Use of thyroid ultrasounds may identify cancer in low-risk patients and reduce unnecessary thyroid biopsies.
Ultrasound imaging of the thyroid could be used to identify patients at low risk of cancer for whom biopsy could be deferred, according to a study published in JAMA Internal Medicine.
Researchers from the University of California, San Francisco and the Cleveland Clinic in Ohio sought to quantify the risk of thyroid cancer-associated thyroid nodules based on ultrasound imaging characteristics. They undertook a retrospective case-control study of 8,806 patients who underwent 11,618 thyroid ultrasound examinations from January 1, 2000, to March 30, 2005.
The results showed that 105 of the patients were subsequently diagnosed with thyroid cancer. Thyroid nodules were present in 96.9 percent of the patients with thyroid cancer and in 56.4 percent of those who did not have cancer.
The nodules were found to have three characteristics associated with the risk of thyroid cancer:
· Be larger than 2 cm
· Entirely solid composition
The researchers noted that if clinicians used only one of the characteristics to indicate a biopsy, most thyroid cancer cases would be detected, but there would be a high false-positive rate and a low positive-likelihood ration. For every cancer diagnosis, there would be 56 biopsies. If clinicians used two characteristics for a biopsy, both sensitivity and false-positive rates would be lower, and the positive likelihood would be higher. For every cancer diagnosed, there would be 16 biopsies.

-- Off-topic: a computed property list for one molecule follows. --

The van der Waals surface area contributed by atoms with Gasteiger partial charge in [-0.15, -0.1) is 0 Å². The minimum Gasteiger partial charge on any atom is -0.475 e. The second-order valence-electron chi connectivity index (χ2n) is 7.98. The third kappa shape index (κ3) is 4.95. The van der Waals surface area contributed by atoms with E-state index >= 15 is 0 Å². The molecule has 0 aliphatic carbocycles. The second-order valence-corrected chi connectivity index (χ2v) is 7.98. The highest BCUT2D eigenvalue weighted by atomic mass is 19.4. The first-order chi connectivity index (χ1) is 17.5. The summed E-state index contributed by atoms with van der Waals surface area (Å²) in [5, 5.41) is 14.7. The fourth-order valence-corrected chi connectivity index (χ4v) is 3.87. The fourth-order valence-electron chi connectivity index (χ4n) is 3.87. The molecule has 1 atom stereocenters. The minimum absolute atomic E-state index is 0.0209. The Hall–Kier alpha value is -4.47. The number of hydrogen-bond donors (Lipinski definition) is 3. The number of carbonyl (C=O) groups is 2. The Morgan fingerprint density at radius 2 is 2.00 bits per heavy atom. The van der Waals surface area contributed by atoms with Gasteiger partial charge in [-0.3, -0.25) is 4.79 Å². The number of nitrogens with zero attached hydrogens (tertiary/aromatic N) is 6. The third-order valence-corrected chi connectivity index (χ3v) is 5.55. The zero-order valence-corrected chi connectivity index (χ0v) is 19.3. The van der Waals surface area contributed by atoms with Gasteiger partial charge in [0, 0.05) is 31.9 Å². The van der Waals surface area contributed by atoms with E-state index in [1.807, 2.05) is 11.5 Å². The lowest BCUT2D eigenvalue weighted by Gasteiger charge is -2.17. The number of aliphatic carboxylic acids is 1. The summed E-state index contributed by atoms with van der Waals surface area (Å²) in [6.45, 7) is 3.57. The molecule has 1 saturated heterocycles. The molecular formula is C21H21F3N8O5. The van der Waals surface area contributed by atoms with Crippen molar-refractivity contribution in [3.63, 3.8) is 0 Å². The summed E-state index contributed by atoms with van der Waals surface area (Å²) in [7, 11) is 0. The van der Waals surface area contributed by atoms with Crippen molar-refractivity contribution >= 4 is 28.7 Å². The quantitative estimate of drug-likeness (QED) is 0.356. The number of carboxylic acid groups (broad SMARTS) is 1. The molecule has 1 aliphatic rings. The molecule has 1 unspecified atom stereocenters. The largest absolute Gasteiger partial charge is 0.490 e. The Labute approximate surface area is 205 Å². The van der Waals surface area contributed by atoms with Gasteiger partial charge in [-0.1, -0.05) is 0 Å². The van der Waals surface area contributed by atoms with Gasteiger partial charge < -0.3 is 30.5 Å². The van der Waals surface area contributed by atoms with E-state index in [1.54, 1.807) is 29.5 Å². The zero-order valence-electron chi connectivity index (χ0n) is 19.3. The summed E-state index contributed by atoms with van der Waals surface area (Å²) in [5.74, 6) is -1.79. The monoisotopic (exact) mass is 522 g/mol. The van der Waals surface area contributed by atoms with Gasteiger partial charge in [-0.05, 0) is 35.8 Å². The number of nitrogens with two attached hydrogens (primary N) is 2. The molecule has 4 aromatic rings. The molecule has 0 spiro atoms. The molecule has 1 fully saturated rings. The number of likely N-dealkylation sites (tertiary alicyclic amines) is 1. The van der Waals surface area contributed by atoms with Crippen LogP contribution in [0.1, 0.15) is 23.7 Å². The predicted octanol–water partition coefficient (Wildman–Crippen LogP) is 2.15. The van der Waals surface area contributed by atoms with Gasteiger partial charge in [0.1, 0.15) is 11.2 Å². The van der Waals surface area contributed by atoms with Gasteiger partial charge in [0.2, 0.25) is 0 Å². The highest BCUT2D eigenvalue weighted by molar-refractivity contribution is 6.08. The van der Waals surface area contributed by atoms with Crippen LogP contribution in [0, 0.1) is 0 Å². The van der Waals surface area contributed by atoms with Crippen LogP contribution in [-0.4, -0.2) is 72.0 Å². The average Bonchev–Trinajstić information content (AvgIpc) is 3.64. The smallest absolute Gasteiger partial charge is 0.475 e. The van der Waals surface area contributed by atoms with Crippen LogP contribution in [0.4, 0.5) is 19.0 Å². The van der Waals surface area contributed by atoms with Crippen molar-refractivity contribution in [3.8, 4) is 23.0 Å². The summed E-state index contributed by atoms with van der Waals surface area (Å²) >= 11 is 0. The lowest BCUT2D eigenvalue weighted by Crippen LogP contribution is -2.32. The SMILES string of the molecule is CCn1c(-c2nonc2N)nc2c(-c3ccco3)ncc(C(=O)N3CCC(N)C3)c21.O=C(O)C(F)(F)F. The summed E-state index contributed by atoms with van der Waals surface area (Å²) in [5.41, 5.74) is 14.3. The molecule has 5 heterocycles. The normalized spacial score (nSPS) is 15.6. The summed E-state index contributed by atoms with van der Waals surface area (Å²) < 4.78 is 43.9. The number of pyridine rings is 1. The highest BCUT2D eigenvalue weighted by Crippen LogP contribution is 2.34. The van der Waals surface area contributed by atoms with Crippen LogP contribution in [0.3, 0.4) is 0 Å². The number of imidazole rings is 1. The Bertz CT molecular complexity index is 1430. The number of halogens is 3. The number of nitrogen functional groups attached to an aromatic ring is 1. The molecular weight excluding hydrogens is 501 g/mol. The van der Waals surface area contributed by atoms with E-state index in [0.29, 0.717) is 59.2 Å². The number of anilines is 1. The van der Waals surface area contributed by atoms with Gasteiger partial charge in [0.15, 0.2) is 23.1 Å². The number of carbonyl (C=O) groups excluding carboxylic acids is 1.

“Compared with performing biopsy of all thyroid nodules larger than 5 mm, adoption of this more stringent rule requiring two abnormal nodule characteristics to prompt biopsy would reduce unnecessary biopsies by 90 percent while maintaining a low risk of cancer (five per 1,000 patients for whom biopsy is deferred),” the authors wrote.
The authors concluded that although more study is needed to validate their findings, thyroid ultrasound imaging could be useful in identifying low-risk patients who may have thyroid cancer.